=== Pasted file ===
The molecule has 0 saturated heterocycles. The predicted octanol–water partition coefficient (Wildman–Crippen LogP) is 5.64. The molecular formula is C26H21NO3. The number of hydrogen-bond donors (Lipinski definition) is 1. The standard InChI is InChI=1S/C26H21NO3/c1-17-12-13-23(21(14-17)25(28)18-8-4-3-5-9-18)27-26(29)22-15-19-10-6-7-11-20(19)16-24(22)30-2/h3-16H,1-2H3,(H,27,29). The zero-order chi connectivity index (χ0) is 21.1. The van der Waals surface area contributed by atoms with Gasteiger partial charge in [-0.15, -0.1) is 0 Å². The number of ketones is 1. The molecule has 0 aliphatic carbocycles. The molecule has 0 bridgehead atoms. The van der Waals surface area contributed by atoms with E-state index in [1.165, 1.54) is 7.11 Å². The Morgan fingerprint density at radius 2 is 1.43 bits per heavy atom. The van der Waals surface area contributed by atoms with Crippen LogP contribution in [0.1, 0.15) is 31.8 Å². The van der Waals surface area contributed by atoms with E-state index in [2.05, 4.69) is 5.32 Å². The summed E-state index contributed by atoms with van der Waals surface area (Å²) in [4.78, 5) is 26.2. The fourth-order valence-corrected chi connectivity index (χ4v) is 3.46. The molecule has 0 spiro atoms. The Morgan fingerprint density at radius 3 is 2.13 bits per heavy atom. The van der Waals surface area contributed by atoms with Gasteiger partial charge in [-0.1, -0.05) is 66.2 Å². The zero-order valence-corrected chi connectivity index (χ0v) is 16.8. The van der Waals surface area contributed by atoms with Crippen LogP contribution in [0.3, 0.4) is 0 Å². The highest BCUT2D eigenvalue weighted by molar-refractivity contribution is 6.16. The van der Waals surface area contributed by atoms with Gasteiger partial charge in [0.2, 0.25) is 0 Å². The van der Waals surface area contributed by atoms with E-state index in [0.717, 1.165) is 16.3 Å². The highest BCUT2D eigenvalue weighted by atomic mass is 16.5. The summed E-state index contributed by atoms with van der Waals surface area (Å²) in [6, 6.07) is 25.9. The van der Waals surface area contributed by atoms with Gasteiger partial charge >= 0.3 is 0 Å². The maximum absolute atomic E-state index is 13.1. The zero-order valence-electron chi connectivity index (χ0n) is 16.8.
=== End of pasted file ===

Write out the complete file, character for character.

The molecule has 0 saturated heterocycles. The predicted octanol–water partition coefficient (Wildman–Crippen LogP) is 5.64. The molecular formula is C26H21NO3. The number of hydrogen-bond donors (Lipinski definition) is 1. The standard InChI is InChI=1S/C26H21NO3/c1-17-12-13-23(21(14-17)25(28)18-8-4-3-5-9-18)27-26(29)22-15-19-10-6-7-11-20(19)16-24(22)30-2/h3-16H,1-2H3,(H,27,29). The zero-order chi connectivity index (χ0) is 21.1. The van der Waals surface area contributed by atoms with Gasteiger partial charge in [-0.15, -0.1) is 0 Å². The number of ketones is 1. The molecule has 0 aliphatic carbocycles. The molecule has 0 bridgehead atoms. The van der Waals surface area contributed by atoms with E-state index in [1.165, 1.54) is 7.11 Å². The Morgan fingerprint density at radius 2 is 1.43 bits per heavy atom. The van der Waals surface area contributed by atoms with Crippen LogP contribution in [0.1, 0.15) is 31.8 Å². The van der Waals surface area contributed by atoms with E-state index in [2.05, 4.69) is 5.32 Å². The summed E-state index contributed by atoms with van der Waals surface area (Å²) in [4.78, 5) is 26.2. The fourth-order valence-corrected chi connectivity index (χ4v) is 3.46. The molecule has 0 spiro atoms. The Morgan fingerprint density at radius 3 is 2.13 bits per heavy atom. The van der Waals surface area contributed by atoms with Gasteiger partial charge in [-0.1, -0.05) is 66.2 Å². The zero-order valence-corrected chi connectivity index (χ0v) is 16.8. The van der Waals surface area contributed by atoms with Crippen LogP contribution in [0.3, 0.4) is 0 Å². The highest BCUT2D eigenvalue weighted by molar-refractivity contribution is 6.16. The van der Waals surface area contributed by atoms with Gasteiger partial charge in [0.2, 0.25) is 0 Å². The van der Waals surface area contributed by atoms with E-state index in [0.717, 1.165) is 16.3 Å². The highest BCUT2D eigenvalue weighted by atomic mass is 16.5. The summed E-state index contributed by atoms with van der Waals surface area (Å²) in [6, 6.07) is 25.9. The van der Waals surface area contributed by atoms with Gasteiger partial charge >= 0.3 is 0 Å². The maximum absolute atomic E-state index is 13.1. The zero-order valence-electron chi connectivity index (χ0n) is 16.8.